She learned to tell time by where the shadows
place their stain on the stucco walls.
The baker’s bread will be ready as soon as the first
shapes begin to creep away from the light.
She stands in the open window and greets the day,
taking the time to breathe in the yeasty aromas
before going down for her daily share,
the fresh, crackling crust always reminding her
of the texture of the stucco walls where the shadows
mark the time of day.
When the gray shapes stretch to vertical, tips
extending to touch the street below, it is time to close
the curtains against the advance of midday heat.
Some days she braves crowds of the market,
avoiding familiar faces, on occasion she seeks out
the breezes whispering through the orchard.
Most days though, the darker spaces within her
upstairs room are as far as she will travel.
The old men and young lovers begin to gather
in the cafe when the shades are the sharpest,
mere pencil lines scratched
diagonally across the uneven wall.
She sits in her window sill, watching the wine flow
and the shuffle of dominoes, sees the lovers kiss
and hears the old men cuss. On the days when
the sun is brightest, she allows a smile to escape.
When the shadows fade, retracting to their point of origin,
is when he used to come home to their upstairs room.
for Margo Roby’s image prompt, using James Proudfoot’s Sun on a House
Each stone is cleaned to as white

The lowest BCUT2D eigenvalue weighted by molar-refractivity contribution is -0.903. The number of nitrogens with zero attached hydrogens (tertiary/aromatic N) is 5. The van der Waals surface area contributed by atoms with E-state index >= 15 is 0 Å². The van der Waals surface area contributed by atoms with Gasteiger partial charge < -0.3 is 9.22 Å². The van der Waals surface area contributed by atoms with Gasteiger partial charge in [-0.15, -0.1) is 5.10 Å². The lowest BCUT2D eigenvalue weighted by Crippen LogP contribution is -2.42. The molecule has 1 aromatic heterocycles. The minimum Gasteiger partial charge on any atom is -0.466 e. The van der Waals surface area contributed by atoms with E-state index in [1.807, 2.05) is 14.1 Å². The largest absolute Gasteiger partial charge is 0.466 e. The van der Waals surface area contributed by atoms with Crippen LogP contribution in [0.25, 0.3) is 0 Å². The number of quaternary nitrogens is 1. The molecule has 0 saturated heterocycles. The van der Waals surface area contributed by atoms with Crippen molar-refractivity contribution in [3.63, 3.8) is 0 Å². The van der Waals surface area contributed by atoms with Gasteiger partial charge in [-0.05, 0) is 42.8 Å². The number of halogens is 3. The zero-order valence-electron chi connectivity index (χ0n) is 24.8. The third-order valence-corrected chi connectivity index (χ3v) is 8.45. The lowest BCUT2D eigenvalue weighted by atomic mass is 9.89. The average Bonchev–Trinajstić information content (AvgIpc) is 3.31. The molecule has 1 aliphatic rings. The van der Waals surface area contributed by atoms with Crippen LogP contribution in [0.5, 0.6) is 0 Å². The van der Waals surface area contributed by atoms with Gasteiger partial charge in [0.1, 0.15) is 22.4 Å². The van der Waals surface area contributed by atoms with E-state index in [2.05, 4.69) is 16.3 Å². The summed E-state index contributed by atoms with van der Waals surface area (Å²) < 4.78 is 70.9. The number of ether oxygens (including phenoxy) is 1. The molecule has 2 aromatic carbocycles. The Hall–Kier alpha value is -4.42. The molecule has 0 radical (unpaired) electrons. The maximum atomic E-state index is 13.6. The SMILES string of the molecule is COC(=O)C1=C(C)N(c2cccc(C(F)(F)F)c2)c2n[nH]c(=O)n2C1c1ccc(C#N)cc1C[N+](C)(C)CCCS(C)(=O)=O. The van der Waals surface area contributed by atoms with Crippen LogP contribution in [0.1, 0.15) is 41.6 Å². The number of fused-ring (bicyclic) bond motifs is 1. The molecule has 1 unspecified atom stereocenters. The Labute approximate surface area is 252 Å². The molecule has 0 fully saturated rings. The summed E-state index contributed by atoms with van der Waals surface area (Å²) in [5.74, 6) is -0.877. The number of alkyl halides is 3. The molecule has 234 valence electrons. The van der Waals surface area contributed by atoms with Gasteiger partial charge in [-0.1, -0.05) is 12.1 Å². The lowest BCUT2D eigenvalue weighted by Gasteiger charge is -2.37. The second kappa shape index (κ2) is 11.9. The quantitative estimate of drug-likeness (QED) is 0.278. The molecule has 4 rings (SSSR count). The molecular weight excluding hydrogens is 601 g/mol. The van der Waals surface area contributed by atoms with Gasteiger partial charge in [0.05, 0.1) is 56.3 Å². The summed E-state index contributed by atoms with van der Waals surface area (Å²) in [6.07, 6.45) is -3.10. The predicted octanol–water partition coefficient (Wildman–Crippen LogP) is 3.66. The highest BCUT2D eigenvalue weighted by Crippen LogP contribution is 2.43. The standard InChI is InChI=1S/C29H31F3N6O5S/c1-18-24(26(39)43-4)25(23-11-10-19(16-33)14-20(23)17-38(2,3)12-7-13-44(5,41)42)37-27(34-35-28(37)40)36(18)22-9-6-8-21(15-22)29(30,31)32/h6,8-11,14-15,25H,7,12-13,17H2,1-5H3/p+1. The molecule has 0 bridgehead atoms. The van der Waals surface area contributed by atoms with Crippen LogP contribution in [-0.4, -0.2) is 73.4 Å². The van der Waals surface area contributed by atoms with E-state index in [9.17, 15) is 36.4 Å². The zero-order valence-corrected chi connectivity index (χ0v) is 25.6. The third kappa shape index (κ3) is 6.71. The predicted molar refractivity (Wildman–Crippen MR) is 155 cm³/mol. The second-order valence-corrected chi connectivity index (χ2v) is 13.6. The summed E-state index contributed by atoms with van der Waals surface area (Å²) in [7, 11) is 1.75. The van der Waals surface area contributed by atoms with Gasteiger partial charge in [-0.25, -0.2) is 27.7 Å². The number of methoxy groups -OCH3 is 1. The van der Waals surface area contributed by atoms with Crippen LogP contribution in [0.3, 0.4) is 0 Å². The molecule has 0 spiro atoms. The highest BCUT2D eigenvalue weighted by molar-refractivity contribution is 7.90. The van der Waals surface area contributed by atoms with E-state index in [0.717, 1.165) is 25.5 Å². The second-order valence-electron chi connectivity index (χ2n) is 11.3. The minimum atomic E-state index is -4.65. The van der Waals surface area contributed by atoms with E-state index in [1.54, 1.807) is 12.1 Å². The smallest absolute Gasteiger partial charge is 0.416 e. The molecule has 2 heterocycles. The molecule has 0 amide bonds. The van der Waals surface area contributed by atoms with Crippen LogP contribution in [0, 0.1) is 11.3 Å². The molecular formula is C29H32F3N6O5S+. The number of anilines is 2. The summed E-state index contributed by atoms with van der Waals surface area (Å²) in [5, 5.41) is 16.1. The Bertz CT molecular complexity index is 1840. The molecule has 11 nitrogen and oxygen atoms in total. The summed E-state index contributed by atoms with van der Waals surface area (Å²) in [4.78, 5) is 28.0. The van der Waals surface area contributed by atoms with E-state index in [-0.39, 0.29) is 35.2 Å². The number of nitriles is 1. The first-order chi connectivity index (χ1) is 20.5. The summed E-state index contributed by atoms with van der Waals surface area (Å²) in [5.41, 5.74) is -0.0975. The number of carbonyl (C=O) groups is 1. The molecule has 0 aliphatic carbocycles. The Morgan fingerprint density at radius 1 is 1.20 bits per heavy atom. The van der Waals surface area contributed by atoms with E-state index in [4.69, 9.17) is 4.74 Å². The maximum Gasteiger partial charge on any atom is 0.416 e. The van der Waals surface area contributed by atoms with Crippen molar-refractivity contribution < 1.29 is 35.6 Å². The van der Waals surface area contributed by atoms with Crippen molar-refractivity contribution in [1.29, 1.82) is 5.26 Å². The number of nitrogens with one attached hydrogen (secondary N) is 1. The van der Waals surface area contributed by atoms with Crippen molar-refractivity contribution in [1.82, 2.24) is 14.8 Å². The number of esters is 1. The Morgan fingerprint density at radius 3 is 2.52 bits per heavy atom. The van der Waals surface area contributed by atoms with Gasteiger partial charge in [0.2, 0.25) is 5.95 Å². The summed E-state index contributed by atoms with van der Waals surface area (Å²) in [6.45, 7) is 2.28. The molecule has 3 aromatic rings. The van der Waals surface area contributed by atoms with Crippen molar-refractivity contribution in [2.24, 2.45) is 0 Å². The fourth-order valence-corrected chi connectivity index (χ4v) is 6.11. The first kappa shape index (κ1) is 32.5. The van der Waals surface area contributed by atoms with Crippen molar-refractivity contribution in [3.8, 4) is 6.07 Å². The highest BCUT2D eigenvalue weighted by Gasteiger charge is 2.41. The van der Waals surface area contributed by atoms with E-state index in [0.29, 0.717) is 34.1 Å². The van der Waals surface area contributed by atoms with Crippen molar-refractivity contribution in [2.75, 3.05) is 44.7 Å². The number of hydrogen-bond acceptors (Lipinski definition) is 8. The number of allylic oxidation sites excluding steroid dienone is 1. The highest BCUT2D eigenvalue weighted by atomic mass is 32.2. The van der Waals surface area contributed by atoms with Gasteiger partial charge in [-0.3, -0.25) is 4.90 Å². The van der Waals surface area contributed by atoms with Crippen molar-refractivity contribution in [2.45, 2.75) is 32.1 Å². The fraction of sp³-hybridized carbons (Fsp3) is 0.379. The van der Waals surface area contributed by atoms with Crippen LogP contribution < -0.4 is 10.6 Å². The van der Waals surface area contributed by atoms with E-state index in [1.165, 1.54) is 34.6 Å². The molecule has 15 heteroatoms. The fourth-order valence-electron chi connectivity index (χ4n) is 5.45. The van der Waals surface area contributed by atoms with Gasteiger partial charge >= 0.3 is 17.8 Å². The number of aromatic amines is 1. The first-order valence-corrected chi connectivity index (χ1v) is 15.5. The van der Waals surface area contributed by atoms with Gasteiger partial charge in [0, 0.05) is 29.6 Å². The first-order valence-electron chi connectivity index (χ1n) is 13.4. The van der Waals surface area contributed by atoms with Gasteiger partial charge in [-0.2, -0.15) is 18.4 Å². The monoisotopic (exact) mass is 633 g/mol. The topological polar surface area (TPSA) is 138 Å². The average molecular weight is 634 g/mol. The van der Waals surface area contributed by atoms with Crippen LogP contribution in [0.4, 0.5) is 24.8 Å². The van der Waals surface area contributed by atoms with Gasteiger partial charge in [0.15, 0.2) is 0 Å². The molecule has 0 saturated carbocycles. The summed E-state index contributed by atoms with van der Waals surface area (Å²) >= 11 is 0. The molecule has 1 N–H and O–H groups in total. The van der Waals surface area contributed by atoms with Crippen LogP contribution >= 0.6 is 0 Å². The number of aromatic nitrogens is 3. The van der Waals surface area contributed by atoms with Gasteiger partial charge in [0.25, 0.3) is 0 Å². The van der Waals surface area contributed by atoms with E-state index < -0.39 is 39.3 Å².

as the passage of time allows.
Each flag is precisely placed,
a soldier’s boot the measurement.
Each fallen hero receives a salute
from one who understands.
Each Old Guard member considers
participation an honor, not a task.
Each year more tears irrigate
the fields of Arlington.
Each year more flags are needed
than the years before.
The end zones are a brilliant blue,
not a sky blue or a sea blue —
a synthetic blue,
the blue of paint and plastic.
The lines are perfect, ruler straight,
ramrod straight, each number,
every hashmark exactly perfect.
They call it synthetic now instead of artificial.
The logic behind it is flawless:
no watering needed, long lifespan,
no fertilizer, completely recyclable,
the infill an ideal use for old tires.
The crowd of parents and family enthusiastic as ever, the athletes
as competitive, the victor as proud,
the defeated as disappointed.
There is no smell, no desire to breathe
in nature. The fibers of grass have the feel
of a six-pack holder, ground-up rubber
does not crumble when rubbed in your hands.
It is a perfect day: sunny,
a cool breeze, scattered wisps
of clouds overhead,
an imitation of earth underfoot.
Life is overrated, life is complicated.
I listened to an interview with the man
known as Iggy Pop — the current, older,
haggard looking man, the survivor
of many hard lived years — and he spoke
with a modicum of embarrassment
of joy at this point in his life being
found in simply sharing time
with those who loved him.
He gazed out the window as he talked
about a perfect day being hot,
a humid, heavy, hot you carry like
the memory of a lover,
and of walking onto the beach,
staring at the sand merging with the water,
and finding in the waves and the cries
of sea birds an end of complication.
Somewhere in his musing there
is a song he forgot to write,
a lesson about life youth refuse
to believe and only the old fully
on the back side of youth, we all realize
we are in a race, a quest,
to find joy in simplicity
before the final
end of complication.